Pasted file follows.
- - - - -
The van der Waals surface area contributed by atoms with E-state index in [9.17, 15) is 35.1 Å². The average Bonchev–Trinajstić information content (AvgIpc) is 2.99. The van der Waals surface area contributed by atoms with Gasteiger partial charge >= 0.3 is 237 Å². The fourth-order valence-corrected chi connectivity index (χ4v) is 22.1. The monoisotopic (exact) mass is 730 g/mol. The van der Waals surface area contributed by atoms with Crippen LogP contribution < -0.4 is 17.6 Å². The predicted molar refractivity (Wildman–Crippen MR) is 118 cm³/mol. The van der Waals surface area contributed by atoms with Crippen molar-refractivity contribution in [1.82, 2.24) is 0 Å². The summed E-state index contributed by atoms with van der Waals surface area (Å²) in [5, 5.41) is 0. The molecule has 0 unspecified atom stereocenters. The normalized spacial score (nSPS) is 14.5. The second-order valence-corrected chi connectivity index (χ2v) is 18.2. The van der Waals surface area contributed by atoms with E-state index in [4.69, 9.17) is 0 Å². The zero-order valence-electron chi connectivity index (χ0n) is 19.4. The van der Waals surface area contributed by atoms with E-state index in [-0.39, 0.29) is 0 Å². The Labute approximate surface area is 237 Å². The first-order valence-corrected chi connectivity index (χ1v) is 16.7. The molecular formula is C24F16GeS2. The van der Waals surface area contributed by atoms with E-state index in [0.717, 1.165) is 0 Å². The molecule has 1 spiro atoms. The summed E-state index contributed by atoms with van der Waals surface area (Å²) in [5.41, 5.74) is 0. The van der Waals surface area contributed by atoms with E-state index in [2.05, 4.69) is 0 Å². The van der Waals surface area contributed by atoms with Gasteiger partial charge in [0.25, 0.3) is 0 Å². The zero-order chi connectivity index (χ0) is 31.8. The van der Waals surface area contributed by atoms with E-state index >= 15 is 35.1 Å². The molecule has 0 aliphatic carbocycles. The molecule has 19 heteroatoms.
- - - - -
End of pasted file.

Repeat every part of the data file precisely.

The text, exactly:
The van der Waals surface area contributed by atoms with E-state index in [9.17, 15) is 35.1 Å². The average Bonchev–Trinajstić information content (AvgIpc) is 2.99. The van der Waals surface area contributed by atoms with Gasteiger partial charge >= 0.3 is 237 Å². The fourth-order valence-corrected chi connectivity index (χ4v) is 22.1. The monoisotopic (exact) mass is 730 g/mol. The van der Waals surface area contributed by atoms with Crippen LogP contribution < -0.4 is 17.6 Å². The predicted molar refractivity (Wildman–Crippen MR) is 118 cm³/mol. The van der Waals surface area contributed by atoms with Crippen molar-refractivity contribution in [1.82, 2.24) is 0 Å². The summed E-state index contributed by atoms with van der Waals surface area (Å²) in [5, 5.41) is 0. The molecule has 0 unspecified atom stereocenters. The normalized spacial score (nSPS) is 14.5. The second-order valence-corrected chi connectivity index (χ2v) is 18.2. The van der Waals surface area contributed by atoms with E-state index in [4.69, 9.17) is 0 Å². The zero-order valence-electron chi connectivity index (χ0n) is 19.4. The van der Waals surface area contributed by atoms with E-state index in [-0.39, 0.29) is 0 Å². The Labute approximate surface area is 237 Å². The first-order valence-corrected chi connectivity index (χ1v) is 16.7. The molecular formula is C24F16GeS2. The van der Waals surface area contributed by atoms with E-state index in [0.717, 1.165) is 0 Å². The molecule has 1 spiro atoms. The summed E-state index contributed by atoms with van der Waals surface area (Å²) in [5.41, 5.74) is 0. The van der Waals surface area contributed by atoms with E-state index in [2.05, 4.69) is 0 Å². The van der Waals surface area contributed by atoms with Gasteiger partial charge in [0.25, 0.3) is 0 Å². The zero-order chi connectivity index (χ0) is 31.8. The van der Waals surface area contributed by atoms with E-state index >= 15 is 35.1 Å². The molecule has 0 aliphatic carbocycles. The molecule has 19 heteroatoms.